Unemployment rate rises by 2,000 in Wales

Man walking past job centre Unemployment in Wales now stands at 9%, above the UK level of 8.1%

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Unemployment in Wales has risen slightly in the last quarter, latest figures show.

A total of 2,000 extra are out of work, taking the total up to 133,000, a rate of 9%, compared to the UK's 8.1%.

Welsh Secretary Cheryl Gillan was "disappointed but not surprised," and urged firms to seize the opportunities of rail electrification to Swansea.

Business Minister Edwina Hart said the Welsh government was doing all it could to support and encourage companies.

Mrs Gillan said the Office of National Statistics figures showed the labour market "remains a complex picture in Wales".

Analysis

Unemployment in Wales is not changing much for better or worse at the moment.

Over the past six months it has gone up marginally three times and down the same. It has been at or above 130,000 for the past ten months, an historically high figure.

During the pre-recession years of 2006 and 2008 that same figure stood at between 70,000 and 80,000.

Employment has come down for the past three months, which will be worrying, but it has not reduced enough to raise major alarm bells yet.

As you'd expect, the jobs' market is sluggish in a double-dip recession and there is nothing to contradict that in today's official figures for Wales.

"After several months of relatively positive news for employment in Wales I am disappointed though not surprised with today's figures.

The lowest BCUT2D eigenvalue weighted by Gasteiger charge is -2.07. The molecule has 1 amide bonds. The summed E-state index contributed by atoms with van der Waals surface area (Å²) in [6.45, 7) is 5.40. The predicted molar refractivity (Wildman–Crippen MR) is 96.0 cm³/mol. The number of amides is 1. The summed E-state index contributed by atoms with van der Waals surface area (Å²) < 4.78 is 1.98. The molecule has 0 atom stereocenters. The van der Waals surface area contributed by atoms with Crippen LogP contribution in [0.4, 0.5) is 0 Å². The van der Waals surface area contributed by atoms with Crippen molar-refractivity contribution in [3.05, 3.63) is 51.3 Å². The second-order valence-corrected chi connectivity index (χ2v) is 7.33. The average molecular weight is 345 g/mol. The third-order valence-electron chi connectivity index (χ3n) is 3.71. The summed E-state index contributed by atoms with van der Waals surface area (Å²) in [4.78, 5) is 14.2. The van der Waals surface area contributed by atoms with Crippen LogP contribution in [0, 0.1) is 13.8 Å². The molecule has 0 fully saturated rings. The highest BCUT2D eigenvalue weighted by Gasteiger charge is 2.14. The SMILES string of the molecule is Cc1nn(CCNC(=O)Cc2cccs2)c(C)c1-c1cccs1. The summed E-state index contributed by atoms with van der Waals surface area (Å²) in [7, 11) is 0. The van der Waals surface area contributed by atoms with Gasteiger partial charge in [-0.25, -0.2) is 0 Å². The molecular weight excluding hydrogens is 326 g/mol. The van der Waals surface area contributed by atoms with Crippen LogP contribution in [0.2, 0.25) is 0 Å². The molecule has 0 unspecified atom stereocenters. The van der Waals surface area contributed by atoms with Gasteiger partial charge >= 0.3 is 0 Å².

"They demonstrate the continued fragility of the labour market in Wales which, coupled with wider uncertainty in the Eurozone and other international markets."

Mrs Gillan added: "The UK government is working to create improved economic conditions across Wales, with lower corporate taxes, investment in broadband and mobile communications, and support for jobseekers through schemes like the Work Programme and Youth Contract.

"We also cannot underestimate the significance of the announcement on Monday, which will see more than £350m of direct investment in the Welsh railway infrastructure.

"While the project itself will not be completed for several years, it sends out a strong message now to potential investors about the UK government's commitment to invest in Wales' future and to bridging the economic divide between parts of the UK."

Mrs Hart said: "These statistics are clearly disappointing and show people and businesses across Wales are continuing to face real challenges as a result of the double-dip recession in the UK economy, made worse by the difficult and uncertain global economic climate," she said.

Mrs Hart said the Welsh government was doing all it could to encourage business and its programme "places jobs right at the heart of what we do".

She said this included "a £3bn investment in Welsh infrastructure projects and innovative grant schemes such as the Welsh Economic Growth Fund".

"To date this fund has committed more than £31m to support 118 business investment projects around Wales, with the potential to create some 1,800 jobs and safeguard another 1,600 jobs.

"Young people and women are being particularly hit hard and we are doing all we can to provide additional support to help them into employment through schemes like Jobs Growth Wales, aiming to create 12,000 jobs for 18-24 year olds over the next three years, and improved childcare support."

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